Also referred to as “nuad bo rarn,” which means ancient massage or ancient healing, Thai massage has been taught and practiced in Thailand for roughly twenty-five hundred years. It is probably the one of the most recent forms of healing work introduced and practiced in the USA, yet it is one of the oldest forms of developed medicine. Thai massage is based on the theory that the body is made up of seventy-two thousand Sen, or energy lines, of which ten hold top supremacy. Through therapeutic massage these energy fields can be manipulated to heal the body.
Due to the many movements and procedures this type of massage requires, it is not practical or effective to perform this on a massage bed or table. Thai massage is performed on a firm mat on the floor, which is instrumental in the effective use of the practitioner’s body weight, rather than muscular force, for the transmission of pressure. Except for the feet, the client remains fully clothed (loose-fitting clothing is most comfortable), so draping is not necessary. Pressure is exerted with the palms of the hands, the thumbs and the feet. Also at some points, the elbows may be used.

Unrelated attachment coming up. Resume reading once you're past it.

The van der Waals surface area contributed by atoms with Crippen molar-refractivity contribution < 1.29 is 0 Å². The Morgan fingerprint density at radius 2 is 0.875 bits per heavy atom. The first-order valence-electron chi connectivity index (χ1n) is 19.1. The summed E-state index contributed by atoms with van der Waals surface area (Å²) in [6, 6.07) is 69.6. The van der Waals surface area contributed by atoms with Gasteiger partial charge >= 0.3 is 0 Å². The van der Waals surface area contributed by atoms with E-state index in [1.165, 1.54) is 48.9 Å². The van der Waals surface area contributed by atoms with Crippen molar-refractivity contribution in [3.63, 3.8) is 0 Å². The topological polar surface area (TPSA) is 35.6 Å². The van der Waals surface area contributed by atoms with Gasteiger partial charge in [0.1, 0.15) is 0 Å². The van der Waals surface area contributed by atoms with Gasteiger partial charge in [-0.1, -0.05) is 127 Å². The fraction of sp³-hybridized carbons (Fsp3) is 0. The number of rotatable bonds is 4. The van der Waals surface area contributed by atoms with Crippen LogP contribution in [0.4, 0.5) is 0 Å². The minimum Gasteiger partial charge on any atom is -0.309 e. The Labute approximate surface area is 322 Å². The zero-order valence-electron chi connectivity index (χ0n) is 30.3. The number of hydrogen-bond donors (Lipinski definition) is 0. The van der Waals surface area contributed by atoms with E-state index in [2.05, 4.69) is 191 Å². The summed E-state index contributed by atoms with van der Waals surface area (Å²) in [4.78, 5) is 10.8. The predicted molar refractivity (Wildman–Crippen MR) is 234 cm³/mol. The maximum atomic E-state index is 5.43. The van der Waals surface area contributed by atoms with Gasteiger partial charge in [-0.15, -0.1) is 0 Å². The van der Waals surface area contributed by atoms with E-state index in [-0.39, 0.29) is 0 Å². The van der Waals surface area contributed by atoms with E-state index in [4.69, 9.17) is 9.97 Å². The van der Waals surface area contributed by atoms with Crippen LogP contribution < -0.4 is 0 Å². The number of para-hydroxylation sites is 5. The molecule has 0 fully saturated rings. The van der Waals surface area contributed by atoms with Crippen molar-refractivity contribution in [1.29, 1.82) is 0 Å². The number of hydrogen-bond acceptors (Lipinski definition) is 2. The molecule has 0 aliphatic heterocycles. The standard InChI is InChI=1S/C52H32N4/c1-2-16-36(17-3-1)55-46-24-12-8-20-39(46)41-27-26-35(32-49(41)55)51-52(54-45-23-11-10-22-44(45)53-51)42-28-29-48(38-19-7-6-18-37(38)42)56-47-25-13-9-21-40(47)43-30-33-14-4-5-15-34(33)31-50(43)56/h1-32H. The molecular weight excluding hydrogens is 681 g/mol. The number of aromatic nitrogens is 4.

Thai massage is rooted in Indian Ayurvedic medical practice and is one of many forms of Oriental bodywork based on energy balance theory of health and healing. In fact, the Chinese system of acupressure is obvious in the use of pressure on energy lines and points. This type of therapy creates harmony between the body and mind reducing stress, increasing energy levels and boosting the immune system.
With these strong origins in yoga and also the Buddhist culture, Thai massage is very rhythmic and meditative, allowing for the client and the massage therapist to reach a deep level of consciousness. A release of emotional or mental stress occurs through the manipulation of muscles, helping clients manage life’s challenges and let go of negative emotions.